What Every American Needs to Know about Payroll Taxes

EVERY dollar raised by taxing harmful activities [such as pollution and resource waste] is one dollar less that we must raise by taxing useful ones [working and employing people]. The resulting revenue would enable us to reduce not only the federal deficit, but also the highly regressive payroll tax. And cutting that tax would stimulate hiring and help low-income families meet the burden of new taxes on harmful activities.
— Robert Frank, Cornell University economics professor  


America’s Reliance on Payroll Taxes is Growing:

·  Payroll taxes accounted for 1% of federal revenues in 1934, 32% in 2000, and 36% in 2008 and now rival the Income Tax. 

·  Payroll taxes, for most workers, consume close to 17 percent of salaries, 15.3 percent alone for federal Social Security and Medicare.

Payroll Taxes Hit Low and Moderate-Income Workers the Hardest:

·       Three out of four households pay more in payroll taxes than personal income taxes.

·       The Social Security payroll tax is capped; for 2017, earnings above $127,200 are not taxed.
(This is why billionaire Warren Buffet's secretary pays a higher tax rate than he does. Her entire salary is subject to payroll taxes, his large investment earnings are not -- and they are taxed at a lower rate.)

Payroll Taxes Reduce Employment:

·       Payroll taxes increase the cost of labor. High payroll tax rates: 1) discourage employers from hiring more workers; 2) contribute to the outsourcing of jobs; and 3) prompt some businesses to relocate manufacturing capacity overseas.

·       By reducing the rewards to work, high payroll tax rates also discourage marginal workers from entering the labor force.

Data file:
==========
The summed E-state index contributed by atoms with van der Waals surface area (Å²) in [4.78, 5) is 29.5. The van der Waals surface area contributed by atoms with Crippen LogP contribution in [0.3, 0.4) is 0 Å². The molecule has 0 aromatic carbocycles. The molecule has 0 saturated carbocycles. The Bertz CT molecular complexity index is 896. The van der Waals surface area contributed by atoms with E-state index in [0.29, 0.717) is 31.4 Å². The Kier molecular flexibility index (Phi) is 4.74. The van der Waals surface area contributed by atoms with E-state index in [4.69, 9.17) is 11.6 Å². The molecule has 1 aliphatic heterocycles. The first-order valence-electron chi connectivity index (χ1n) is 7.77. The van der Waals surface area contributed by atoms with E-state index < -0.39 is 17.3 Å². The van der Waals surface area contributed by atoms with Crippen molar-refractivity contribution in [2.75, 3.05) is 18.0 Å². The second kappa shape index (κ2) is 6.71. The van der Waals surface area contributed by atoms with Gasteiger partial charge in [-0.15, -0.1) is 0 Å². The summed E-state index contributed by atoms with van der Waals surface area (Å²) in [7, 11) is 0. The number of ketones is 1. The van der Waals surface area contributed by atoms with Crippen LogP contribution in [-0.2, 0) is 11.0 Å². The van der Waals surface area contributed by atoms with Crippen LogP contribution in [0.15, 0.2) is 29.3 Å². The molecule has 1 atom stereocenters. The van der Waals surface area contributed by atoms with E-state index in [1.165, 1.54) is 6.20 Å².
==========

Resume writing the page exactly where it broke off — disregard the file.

Payroll Tax Relief Could Create Tens of Millions of New Jobs:

·       By taxing pollution or our consumption of energy and natural resources, rather than payrolls, we can create jobs. Payroll tax relief lowers the cost of labor, making it less expensive for businesses to hire and retain workers. 

·       Taxing our consumption of energy and natural resources also encourages employers to make their methods of production less energy-intensive and more labor-intensive. And that means more jobs. 

·       Lowering the cost of labor also makes American workers more competitive with overseas workers—and that reduces the potential “outsourcing” of American jobs.

·       By changing the way we tax ourselves, we can create tens of million new jobs. Daniel Hamermesh, a leading labor market economist (Emeritus at the University of Texas at Austin and now at Royal Holloway University of London), estimates that reducing payroll taxes by just ten percentage points would create 3% more jobs in the short run, and as much as 10% in the long run. Hamermesh says that even more jobs could be created if taxes on natural resources were substituted for the payroll tax. 


“The payroll tax now imposes an unnecessary burden on a [the] economy. In an era of mass unemployment, mediocre wage growth and weak mobility from the bottom of the income ladder, it makes no sense to finance our retirement system with a tax that falls directly on wages and hiring and imposes particular burdens on small business and the working class.”
— Ross Douthat writing in the New York Times